The baby boomer workforce confronts age-related hearing loss
Hearing loss can be caused by a number of factors, including exposure to high noise levels and aging.
Conductive losses are losses where sound isn't carried from the outside environment; it is not conducted inward, perhaps due to earwax or fluid behind the ear, a hole in the eardrum, or otosclerosis where the bones don't vibrate. A nerve type hearing loss means sound is transmitted to the inner ear, but little hair cell nerve endings in the inner ear aren’t working well, according to health experts.
Damaged hair cell nerve endings are usually caused by noise induced or age associated loss, according to experts. Hearing loss can manifest as a loss of clarity or volume, and sometimes initial signs of hearing loss are not obvious. Others might first notice a problem. Other times hearing loss is harder to ignore.
You might notice difficulty hearing in crowds, or hearing what an individual is saying in one-to-one conversation. As the baby boomer workforce ages, hearing loss can present safety risks, as sometimes workers with impaired hearing need to have visual contact to be able see other coworkers or oncoming vehicles or moving machinery.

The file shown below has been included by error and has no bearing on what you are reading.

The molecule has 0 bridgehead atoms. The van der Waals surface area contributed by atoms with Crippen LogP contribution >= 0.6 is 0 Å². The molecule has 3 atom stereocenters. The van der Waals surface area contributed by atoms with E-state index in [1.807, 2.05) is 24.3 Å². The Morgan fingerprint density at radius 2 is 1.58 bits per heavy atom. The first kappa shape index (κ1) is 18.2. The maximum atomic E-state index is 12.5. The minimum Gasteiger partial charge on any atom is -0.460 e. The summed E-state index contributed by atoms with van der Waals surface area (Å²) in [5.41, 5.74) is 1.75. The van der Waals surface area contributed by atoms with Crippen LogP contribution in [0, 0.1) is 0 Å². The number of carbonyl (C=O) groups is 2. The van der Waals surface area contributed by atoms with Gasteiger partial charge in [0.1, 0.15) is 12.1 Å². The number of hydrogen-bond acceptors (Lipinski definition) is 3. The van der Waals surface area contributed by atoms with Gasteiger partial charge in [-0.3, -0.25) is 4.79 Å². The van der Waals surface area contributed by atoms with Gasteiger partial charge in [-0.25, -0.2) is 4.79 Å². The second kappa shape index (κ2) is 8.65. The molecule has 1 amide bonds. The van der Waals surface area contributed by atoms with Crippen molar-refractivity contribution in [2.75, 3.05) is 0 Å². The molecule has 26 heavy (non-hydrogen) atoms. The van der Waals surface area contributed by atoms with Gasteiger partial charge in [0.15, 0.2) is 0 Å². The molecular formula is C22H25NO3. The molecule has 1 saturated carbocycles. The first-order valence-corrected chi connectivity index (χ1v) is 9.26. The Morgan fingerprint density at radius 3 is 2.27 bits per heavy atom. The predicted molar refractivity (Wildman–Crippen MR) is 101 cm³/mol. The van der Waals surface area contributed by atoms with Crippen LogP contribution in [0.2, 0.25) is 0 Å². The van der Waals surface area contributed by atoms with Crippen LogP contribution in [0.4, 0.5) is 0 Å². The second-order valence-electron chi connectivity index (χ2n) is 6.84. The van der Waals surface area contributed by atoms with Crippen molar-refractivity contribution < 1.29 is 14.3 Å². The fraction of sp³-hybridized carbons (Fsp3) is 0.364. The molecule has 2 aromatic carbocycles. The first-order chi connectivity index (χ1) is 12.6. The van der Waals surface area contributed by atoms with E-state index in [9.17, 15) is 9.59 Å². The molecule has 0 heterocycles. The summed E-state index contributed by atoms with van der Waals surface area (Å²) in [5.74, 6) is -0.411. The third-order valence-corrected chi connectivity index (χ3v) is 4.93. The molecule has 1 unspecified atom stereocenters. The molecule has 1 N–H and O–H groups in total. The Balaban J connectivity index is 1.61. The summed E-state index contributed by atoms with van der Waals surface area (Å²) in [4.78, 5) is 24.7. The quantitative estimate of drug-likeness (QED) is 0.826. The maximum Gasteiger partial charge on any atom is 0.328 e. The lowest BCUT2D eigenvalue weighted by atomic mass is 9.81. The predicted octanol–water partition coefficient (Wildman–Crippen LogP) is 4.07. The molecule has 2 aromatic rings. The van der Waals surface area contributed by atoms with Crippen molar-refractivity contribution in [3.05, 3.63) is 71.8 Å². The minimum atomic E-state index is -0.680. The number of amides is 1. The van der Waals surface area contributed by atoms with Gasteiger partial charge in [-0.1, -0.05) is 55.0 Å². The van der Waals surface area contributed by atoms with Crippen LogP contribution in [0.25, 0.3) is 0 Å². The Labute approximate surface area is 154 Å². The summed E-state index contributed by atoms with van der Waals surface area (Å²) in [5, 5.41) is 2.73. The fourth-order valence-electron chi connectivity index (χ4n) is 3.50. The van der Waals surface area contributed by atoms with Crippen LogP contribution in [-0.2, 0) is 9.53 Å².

Experts say people should be conscious to protect their ears in noisy environments and watch the volume when using earbuds. Aside from reducing noise through engineering controls or personal hearing protectors while at work, the best thing people can do to help prevent hearing loss is to leave their ears alone, say experts. You don’t need to clean ears regularly. Ears resemble something like a self-cleaning oven and any wax will eventually come out; cotton swabs can actually do more harm than good, according to health experts.
Experts say if you suspect you may have hearing loss in both or even one ear, you should see a specialist and undergo a hearing test. Hearing aids, medications or even surgery can often treat conditions.